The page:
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The statement

$\Vert Ux \Vert_2 = \Vert x\Vert_2$ for unitary $U$

is part of a proof that the 2-norm of a matrix $A=UDV^\top$ yields its largest singular value. It's not immediately clear to me why this is the case and the whole statement is simply labelled "matrix fact", so I'm not even sure how to search for it.

Why does above statement hold?

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    $\begingroup$ $\langle x,x\rangle = \langle U^TUx,x\rangle = \langle Ux,Ux\rangle$ $\endgroup$ – Surb May 24 '17 at 12:28
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It's because the columns of $U$ form an orthonormal basis.

So, if $x=[x_1,x_2,\dots x_n]^T$ and $U=[u_1,u_2,\dots, u_n]$ (here $u_i$ are columns) then

$$\langle Ux, Ux\rangle = \left\langle\sum_{i=1}^n x_i u_i, \sum_{i=1}^n x_i u_i\right\rangle = \sum_{i,j=1}^n\left\langle x_i u_i, x_ju_j\right\rangle$$

Now use the fact that if $i\neq j$, then $\langle u_i, u_j\rangle = 0$ and you get

$$\langle Ux, Ux\rangle = \sum_{i=1}^n\langle x_iu_i, x_iu_i\rangle=\sum_{i=1}^n|x_i|^2\langle u_i, u_i\rangle$$

And of course, since $\langle u_i, u_i\rangle = 1$, you get

$$\|Ux\|_2^2 = \langle Ux, Ux\rangle = \sum_{i=1}^n |x_i|^2 = \|x\|_2^2$$

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  • $\begingroup$ Good proof. Personal opinion, seems like a little bit of overkill on the details. $\endgroup$ – ADA May 25 '17 at 1:14
  • $\begingroup$ -1: this makes an arbitrary assumption about what properties of a unitary to use. For that matter, one could have started with $\|Ux\|=\|x\|$. $\endgroup$ – Martin Argerami May 25 '17 at 2:40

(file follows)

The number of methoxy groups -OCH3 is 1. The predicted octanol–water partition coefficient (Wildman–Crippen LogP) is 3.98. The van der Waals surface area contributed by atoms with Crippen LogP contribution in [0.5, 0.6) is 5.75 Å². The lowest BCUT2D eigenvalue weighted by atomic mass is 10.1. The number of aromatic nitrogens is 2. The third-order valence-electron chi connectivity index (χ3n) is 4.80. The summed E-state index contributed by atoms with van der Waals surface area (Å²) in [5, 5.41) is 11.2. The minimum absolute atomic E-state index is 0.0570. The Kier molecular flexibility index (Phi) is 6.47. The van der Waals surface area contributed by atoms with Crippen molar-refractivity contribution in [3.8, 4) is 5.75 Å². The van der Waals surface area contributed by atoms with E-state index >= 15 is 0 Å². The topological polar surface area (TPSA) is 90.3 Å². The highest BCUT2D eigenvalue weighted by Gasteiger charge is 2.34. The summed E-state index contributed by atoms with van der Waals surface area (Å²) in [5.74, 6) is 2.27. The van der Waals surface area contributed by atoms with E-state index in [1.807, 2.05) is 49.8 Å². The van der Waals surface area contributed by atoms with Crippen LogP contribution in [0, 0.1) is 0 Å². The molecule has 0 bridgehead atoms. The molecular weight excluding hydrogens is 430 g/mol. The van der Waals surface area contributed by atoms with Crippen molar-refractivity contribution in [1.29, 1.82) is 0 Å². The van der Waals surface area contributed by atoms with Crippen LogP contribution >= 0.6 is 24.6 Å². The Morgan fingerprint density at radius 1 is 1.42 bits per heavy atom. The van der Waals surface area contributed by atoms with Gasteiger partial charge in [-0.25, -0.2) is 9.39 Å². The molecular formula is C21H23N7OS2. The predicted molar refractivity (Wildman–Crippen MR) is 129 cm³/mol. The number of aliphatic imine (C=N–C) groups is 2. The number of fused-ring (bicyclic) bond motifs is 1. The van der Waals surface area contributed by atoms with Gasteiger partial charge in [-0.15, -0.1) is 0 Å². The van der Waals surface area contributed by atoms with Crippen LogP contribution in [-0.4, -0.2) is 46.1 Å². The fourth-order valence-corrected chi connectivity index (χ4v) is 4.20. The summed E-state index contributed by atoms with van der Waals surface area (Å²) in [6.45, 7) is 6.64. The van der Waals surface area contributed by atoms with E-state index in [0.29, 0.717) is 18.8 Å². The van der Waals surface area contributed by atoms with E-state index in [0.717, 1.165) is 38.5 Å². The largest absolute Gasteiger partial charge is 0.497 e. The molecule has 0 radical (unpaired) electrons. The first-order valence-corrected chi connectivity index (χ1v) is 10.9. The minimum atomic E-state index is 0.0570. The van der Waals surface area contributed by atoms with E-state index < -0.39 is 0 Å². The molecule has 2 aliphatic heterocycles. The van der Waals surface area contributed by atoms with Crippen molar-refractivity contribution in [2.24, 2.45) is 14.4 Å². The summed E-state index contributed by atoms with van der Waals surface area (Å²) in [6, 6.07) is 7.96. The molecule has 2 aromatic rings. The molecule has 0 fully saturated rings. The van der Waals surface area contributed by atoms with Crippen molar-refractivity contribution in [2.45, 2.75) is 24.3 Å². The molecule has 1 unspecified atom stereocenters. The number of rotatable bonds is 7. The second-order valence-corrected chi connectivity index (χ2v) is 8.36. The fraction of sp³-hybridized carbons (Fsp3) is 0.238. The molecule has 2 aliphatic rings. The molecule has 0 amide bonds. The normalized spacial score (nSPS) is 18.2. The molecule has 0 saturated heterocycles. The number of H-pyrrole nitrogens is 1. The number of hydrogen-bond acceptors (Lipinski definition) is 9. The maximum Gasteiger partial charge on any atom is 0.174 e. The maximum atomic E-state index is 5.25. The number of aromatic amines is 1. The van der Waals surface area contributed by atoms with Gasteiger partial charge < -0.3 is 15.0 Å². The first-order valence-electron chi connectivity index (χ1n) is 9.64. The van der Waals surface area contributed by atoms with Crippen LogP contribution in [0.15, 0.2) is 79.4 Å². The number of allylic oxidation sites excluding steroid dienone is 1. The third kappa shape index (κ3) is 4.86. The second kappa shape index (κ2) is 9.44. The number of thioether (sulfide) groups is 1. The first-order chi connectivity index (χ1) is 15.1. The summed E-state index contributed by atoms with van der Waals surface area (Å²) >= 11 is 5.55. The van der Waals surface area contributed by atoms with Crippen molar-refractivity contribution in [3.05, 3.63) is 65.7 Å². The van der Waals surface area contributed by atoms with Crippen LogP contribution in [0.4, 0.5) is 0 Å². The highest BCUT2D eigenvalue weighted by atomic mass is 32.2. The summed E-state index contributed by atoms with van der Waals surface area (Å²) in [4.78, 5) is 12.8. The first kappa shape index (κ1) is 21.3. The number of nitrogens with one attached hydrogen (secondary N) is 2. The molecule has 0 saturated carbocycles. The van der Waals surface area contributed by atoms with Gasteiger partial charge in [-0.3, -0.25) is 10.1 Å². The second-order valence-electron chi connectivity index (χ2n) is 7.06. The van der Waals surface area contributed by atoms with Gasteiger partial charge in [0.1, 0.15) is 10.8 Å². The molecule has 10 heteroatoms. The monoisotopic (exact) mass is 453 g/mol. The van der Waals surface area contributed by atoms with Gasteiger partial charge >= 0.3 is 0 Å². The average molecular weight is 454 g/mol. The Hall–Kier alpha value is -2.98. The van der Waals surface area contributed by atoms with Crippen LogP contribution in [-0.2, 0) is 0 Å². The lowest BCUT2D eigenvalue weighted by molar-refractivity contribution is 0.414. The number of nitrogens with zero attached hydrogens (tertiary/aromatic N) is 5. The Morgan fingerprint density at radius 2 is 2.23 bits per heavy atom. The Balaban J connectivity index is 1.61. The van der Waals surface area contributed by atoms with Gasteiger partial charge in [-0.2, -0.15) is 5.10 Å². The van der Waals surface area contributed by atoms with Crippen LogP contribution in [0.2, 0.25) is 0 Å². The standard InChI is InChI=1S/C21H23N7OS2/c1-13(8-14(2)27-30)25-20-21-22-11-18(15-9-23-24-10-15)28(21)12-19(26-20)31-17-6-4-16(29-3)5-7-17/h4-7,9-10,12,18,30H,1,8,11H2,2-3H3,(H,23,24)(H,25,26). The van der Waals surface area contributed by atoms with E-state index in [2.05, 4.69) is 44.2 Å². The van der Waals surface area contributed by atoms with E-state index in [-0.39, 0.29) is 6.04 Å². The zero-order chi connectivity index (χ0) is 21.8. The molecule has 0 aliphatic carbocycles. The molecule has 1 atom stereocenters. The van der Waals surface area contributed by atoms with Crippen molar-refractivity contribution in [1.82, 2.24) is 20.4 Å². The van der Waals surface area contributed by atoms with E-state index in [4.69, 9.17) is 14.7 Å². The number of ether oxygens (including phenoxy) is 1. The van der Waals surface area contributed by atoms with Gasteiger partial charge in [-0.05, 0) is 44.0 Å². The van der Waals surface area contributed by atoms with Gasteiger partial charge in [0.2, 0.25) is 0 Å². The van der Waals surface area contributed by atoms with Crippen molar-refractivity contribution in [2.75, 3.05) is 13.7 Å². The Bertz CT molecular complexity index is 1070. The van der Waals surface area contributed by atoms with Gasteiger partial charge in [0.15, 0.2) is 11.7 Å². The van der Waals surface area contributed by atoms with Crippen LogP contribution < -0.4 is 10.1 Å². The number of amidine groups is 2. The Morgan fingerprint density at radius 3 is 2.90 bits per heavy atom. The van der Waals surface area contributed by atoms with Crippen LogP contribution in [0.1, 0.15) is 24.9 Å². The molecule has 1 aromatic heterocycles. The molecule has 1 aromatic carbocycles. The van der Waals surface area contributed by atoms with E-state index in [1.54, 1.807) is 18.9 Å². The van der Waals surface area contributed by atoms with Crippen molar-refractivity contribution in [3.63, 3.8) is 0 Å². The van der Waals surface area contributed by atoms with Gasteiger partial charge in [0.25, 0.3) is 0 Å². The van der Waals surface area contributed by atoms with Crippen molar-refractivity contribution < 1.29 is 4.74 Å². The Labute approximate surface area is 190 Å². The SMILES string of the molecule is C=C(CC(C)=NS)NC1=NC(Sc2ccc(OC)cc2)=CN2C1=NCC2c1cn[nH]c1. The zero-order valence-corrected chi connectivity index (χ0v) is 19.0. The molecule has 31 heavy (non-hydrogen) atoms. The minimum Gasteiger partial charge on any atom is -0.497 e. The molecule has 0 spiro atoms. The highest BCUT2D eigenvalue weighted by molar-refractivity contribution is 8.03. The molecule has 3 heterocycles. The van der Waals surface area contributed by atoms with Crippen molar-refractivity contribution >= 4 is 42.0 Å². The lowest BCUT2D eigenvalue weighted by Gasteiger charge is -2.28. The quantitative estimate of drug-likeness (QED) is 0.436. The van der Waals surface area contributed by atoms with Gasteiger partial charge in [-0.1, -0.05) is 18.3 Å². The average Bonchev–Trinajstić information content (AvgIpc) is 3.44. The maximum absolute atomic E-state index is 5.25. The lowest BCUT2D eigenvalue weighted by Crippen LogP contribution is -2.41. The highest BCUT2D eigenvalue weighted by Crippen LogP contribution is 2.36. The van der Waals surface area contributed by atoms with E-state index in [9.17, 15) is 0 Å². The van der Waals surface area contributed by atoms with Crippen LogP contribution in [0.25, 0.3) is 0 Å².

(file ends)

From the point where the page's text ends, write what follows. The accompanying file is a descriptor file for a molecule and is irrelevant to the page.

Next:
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Unitaries are precisely the matrices that satisfy $\|Ux\|_2=\|x\|_2$ for all $x $. It is not hard to show that the following statements are equivalent:

  • $\|Ux\|_2=\|x\|_2$ for all $x $

  • $\langle Ux,Uy\rangle =\langle x,y\rangle $ for all $x,y $

  • $U^*U=I_n $

  • $UU^*=I_n $

  • The rows of $U $ are orthonormal

  • The columns of $U $ are orthonormal

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    $\begingroup$ i don't see how this is an answer to OP's question. $\endgroup$ – 5xum May 24 '17 at 12:39
  • $\begingroup$ @5xum: Your answer assumes that a unitary matrix has orthonormal columns. One can take that as a definition of unitary. Or one can define (and this is more general, as it extends to infinite dimension) a unitary as a (surjective) isometry, that is a matrix that satisfies $\|Ux\|=\|x\|$ for all $x$. The point is that all possible definitons are equivalent, which is precisely what my answer states. $\endgroup$ – Martin Argerami May 25 '17 at 2:28
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To prove that $||Ux||_2=||x||_2$ consider the square of the left side then you get that $||Ux||_2^2=\langle Ux, Ux \rangle = \langle UU^*x,x \rangle = \langle x,x \rangle = ||x||_2^2$ taking square roots you have the result. The second equality follows from the fact that U has an adjoint and it is a left/right inverse.

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Assume that $U$ is a complex $n \times n$ matrix such that $U^* U = I$. If $x \in \mathbb C^n$ then $$ \|Ux \|_2^2 = (Ux)^* Ux = x^* U^* U x = x^* x = \|x\|_2^2. $$

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  • $\begingroup$ Hmmmm the OP said unitary... not orthogonal. $\endgroup$ – ADA May 25 '17 at 1:00
  • $\begingroup$ @AlecDiaz-Arias Good point, I adjusted my answer. $\endgroup$ – littleO May 25 '17 at 1:11

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